Approximately one of three Americans is now a person of color, that is, African-American, Hispanic or Asian. Despite this fact, managers who are members of one of these minority groups continue to be hard to find in corporate America. In fact, it is safe to say they are rare.
For example, in firms with 100 or more employees, only 5 percent of the managers are African American, 3 percent are Hispanic and 3 percent are Asian. Clearly the shares of managerial jobs held by America's three largest minority groups are much lower than their share of the country's total population.
As noted in the recent report "Inclusion in the Workforce" produced by Sustainable Pittsburgh, this is not a good thing for our region. The advantages of having a racially diverse work force reflective of the region are many: greater per capita economic growth, greater regional attractiveness to young professionals, stronger communities by reducing unemployment and enhanced workforce availability to businesses in the region.
The scarcity of minority managers is not a problem that is unique to our region, but is a problem experienced nationally. To obtain and sustain a diverse workforce is not as easy as it might seem, and doing so at the corporate level will require that our region both think and work smart.
Last month the Center on Race and Social Problems, with funding from the Pittsburgh Foundation, held a summer institute, the goal of which was to promote strategies to increase corporate diversity. Presentations were given by three national experts: Frank Dobbin from Harvard, Emilio Castilla from the Massachusetts Institute of Technology and Audrey Murrell from the University of Pittsburgh. Each of these scholars helped our understanding of both what is known to work and what has proven less effective in the past.
Let us begin with a brief review of what has proven not to be so successful in the past. We do this not to "rub it in" to those who still engage largely in these practices but to inform those who are considering new initiatives about what has worked.
By far the most common method used by corporations to increase the ranks of minority managers has been to institute diversity training programs -- that is to teach people about differences and how to "get along better with others who are different." These methods have produced small gains but been largely ineffectual, as attitudinal biases are hard to change.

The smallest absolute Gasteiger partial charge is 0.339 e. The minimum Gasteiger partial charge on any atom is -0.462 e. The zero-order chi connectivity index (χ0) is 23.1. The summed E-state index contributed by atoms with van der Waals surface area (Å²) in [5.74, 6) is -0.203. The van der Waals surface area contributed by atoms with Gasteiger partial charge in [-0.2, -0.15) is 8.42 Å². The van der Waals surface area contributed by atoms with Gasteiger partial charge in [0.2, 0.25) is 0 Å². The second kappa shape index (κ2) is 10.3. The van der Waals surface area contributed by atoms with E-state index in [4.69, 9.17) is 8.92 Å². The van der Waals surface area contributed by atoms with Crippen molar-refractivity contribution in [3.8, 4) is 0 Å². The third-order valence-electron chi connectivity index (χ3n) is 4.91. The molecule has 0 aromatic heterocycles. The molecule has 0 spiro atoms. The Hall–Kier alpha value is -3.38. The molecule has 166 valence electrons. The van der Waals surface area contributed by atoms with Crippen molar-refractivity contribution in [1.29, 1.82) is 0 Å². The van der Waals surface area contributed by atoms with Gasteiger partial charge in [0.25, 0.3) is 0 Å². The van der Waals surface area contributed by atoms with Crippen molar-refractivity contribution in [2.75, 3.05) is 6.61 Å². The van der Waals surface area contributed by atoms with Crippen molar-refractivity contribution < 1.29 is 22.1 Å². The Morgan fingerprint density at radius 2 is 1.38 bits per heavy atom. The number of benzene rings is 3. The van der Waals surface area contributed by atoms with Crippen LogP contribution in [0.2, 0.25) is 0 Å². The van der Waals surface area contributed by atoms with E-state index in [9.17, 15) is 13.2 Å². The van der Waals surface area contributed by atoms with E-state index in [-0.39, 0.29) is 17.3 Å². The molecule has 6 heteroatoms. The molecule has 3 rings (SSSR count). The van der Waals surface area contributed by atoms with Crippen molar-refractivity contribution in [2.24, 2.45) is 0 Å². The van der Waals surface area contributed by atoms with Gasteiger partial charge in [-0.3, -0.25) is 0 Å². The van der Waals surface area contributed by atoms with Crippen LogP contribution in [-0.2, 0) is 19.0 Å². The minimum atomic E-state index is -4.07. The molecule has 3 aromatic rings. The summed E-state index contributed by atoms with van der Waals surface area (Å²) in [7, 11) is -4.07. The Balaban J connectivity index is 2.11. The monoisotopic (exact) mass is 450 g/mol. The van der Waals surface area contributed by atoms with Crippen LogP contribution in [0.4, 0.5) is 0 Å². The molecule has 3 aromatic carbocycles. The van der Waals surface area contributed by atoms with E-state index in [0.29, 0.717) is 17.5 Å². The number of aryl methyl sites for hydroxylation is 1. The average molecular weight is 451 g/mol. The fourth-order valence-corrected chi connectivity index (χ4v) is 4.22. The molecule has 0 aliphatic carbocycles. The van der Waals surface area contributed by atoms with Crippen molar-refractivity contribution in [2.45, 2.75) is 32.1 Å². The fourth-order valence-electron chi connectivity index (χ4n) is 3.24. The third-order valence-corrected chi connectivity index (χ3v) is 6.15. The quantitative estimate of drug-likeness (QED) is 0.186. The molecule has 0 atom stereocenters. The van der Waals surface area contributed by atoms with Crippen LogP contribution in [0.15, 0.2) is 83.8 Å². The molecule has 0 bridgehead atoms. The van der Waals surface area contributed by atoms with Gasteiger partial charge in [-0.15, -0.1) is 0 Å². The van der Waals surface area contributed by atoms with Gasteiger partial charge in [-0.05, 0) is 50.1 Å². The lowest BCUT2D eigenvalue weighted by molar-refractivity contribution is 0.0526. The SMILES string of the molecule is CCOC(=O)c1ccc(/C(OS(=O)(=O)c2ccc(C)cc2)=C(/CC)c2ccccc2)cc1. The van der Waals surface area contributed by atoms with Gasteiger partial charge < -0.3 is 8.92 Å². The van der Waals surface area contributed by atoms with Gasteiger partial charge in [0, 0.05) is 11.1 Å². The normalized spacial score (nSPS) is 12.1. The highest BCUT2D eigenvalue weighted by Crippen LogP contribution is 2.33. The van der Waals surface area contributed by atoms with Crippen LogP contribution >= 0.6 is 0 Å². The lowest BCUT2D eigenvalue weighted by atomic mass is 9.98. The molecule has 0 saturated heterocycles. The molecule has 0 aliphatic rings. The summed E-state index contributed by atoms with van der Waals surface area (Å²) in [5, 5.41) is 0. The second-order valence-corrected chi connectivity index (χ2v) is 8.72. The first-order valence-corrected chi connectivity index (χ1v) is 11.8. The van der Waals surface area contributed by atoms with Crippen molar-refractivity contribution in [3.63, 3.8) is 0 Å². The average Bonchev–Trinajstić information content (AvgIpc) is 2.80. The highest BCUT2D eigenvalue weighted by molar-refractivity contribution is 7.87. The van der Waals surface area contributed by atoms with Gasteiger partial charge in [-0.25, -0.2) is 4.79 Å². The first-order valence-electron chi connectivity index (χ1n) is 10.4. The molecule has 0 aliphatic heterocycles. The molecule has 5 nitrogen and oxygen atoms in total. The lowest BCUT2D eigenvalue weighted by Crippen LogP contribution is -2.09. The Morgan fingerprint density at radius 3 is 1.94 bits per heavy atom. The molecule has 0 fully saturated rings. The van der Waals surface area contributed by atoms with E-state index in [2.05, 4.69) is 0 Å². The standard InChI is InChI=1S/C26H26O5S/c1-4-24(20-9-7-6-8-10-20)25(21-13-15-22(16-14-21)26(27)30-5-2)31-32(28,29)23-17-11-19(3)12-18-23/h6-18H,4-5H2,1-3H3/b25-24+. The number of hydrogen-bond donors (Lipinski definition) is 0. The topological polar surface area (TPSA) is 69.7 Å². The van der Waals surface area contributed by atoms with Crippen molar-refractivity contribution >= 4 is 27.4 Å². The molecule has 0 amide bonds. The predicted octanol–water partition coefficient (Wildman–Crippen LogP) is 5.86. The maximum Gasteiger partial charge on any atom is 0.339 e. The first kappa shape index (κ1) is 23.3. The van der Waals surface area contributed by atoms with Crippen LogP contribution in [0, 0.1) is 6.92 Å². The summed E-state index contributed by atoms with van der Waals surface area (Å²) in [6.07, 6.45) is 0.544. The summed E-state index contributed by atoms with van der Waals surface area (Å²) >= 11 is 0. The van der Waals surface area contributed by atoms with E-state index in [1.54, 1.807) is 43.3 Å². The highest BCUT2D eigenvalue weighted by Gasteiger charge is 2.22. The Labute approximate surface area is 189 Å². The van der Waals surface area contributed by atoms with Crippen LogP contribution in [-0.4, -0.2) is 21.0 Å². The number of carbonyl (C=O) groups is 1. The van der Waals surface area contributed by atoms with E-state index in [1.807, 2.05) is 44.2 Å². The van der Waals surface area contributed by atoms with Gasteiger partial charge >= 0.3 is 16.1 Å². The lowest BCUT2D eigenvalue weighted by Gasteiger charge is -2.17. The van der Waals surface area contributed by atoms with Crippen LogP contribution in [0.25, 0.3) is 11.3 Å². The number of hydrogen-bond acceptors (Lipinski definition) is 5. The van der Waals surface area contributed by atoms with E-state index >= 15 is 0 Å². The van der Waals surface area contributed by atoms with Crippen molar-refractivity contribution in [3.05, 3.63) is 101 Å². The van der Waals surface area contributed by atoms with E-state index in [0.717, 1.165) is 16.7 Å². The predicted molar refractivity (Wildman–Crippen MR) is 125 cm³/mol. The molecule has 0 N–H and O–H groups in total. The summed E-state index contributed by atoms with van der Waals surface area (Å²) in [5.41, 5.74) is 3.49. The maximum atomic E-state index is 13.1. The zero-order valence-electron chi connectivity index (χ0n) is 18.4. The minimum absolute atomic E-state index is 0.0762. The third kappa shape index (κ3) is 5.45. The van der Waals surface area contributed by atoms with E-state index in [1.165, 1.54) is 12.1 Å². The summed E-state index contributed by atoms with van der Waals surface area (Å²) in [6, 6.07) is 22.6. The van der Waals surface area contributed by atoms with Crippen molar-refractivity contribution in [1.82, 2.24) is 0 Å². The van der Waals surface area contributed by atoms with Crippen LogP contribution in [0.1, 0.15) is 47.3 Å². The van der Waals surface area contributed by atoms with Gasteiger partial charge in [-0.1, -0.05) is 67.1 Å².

Social networking efforts also have been used with great frequency. Employers in such instances have supported the establishment of affinity groups. The obvious problem with such a strategy for under-represented groups such as African Americans is that affinity groups are typically composed of same-race and same-gender individuals. Hence, if the problem is the shortage of a particular group in the profession, asking them to form groups is unlikely to bring many savvy members together who can be helpful to one another.
The establishment of a task force, council or diversity manager responsible for increasing the number of minority managers was an approach that resulted in significant success. It seems that having a group or individual to personally invest in this effort and to be in some way responsible for progress results in positive outcomes. Here the result may be a function of the old research adage "that which gets monitored gets improved."
However, mentoring programs that paired minority managers up with seasoned managers were far and away the most successful strategy to improve the numbers of Hispanics, Asians and African-American corporate managers. Each of our experts and their research data supported the employment of a mentoring strategy.
This should come as no surprise once we think about it, as much of what we learn that is really important we do so informally and by seeing someone actually do whatever it is we need to learn. Again, perhaps not surprising, mentees are more likely to be promoted, earn more money, have a career plan and be more likely to remain with the corporation.
Research evidence provided by our speakers seems to confirm what we see in other areas of addressing social problems, whether it be fathering or teaching or a multitude of other roles: It is difficult to be that which one has never seen.
Hence the more training of minority managers that provides real contact to see and discuss a particular job, the better they are likely to do it well and the more likely they are to continue to do it in their present place of employment.
Ralph Bangs is associate director of the Center on Race and Social Problems and Larry E. Davis is dean of the School of Social Work and director of Center on Race and Social Problems.